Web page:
"I thank you very sincerely for your letter and for your offer to transport me towards freedom. I cannot, alas, leave in such a cowardly fashion. As for you, and in particular for your great country, I never believed for a moment that you would have this sentiment of abandoning a people which has chosen liberty. You have refused us your protection, and we can do nothing about it.
"You leave, and my wish is that you and your country will find happiness under this sky. But, mark it well, that if I shall die here on the spot and in my country that I love, it is no matter, because we all are born and must die. I have only committed this mistake of believing in you (the Americans)."
Five days later, Phnom Penh fell to the Khmer Rouge. Their retribution was swift, and Sirik Matak was shot in the stomach. He received no medical aid, and he died a painful death three days later. His demise was to be followed over the next four years by at least a million of his countrymen as the Khmer Rouge instituted their horrendous campaign of genocide.
Note: The reviewer was a foreign correspondent in Southeast Asia and Japan for United Press International from 1970-1980. He lives in Phippsburg, Maine, and is president of Marks & Frederick Associates LLC, a strategic marketing firm in the news and information industries.
Regardless of one's opinions of Dr. Kissinger, his contribution to the field of political science: diplomacy, foreign policy and international relations, is unquestionable. During his long and often tumultuous career, Dr. K has met with the most notable global powers and has been at the fore of many of the most pressing political issues of the last forty years. Perhaps the most important and certainly most noted were his negotiations to end the Vietnam War.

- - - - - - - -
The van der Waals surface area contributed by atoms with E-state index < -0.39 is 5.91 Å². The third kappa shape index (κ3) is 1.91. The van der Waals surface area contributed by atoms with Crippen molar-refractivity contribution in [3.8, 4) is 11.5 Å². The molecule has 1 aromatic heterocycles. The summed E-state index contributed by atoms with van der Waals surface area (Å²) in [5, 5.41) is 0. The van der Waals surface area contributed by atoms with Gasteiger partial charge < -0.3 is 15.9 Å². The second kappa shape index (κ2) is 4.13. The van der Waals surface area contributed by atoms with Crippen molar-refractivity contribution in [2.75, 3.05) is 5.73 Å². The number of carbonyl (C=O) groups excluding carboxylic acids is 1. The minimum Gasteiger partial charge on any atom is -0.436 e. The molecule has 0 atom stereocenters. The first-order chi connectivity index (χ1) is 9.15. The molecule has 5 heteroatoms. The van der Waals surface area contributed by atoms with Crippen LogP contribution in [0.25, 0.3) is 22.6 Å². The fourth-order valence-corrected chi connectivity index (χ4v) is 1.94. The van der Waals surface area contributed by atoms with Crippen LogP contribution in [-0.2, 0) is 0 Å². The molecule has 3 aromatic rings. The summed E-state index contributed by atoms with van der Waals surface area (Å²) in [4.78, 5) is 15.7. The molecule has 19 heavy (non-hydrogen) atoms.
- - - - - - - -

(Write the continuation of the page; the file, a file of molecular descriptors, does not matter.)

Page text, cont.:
In this one volume, taken from his memoirs and supplemented with new information, Kissinger examines not only the Nixon administrations attempts at finding a resolution to the conflict, but also discusses the long history of American entanglement in the conflict.
Once the historical basis is firmly in place, Kissinger delves into the negotiations between himself and high-level North Vietnamese cadre, namly Le Duc Tho.
Dr. K's discussion and analysis of the negotiations not only well illustrates the steps of American foreign policy (interesting in their own right) but allows the reader to see deeper into the Vietnam Conflict and why it took so long to conclude.
Kissinger also discusses his controversial role in the bombing of Cambodia and Laos. Much has been written to condemn Dr. K, and although his analysis of the bombing is enlightening, the work does little in the way of vindication.
All in all, Kissinger provides a very good source documenting his participation in the Vietnam War and the subsequent de-escalation, as well as illustrating the process of high-level negotiations in global diplomacy.
I can't say it was a bad book. I learned a lot. I finished it with a new appreciation for the difficult situation we were in. It changed some of my opinions about this war and reinforced others. But, a history of America's involvement in the war it was not. There is anectotal information on the broader military and political context at best. Most of the book is a meticulous account of the negotiations between Kissinger and the N. Vietnamese.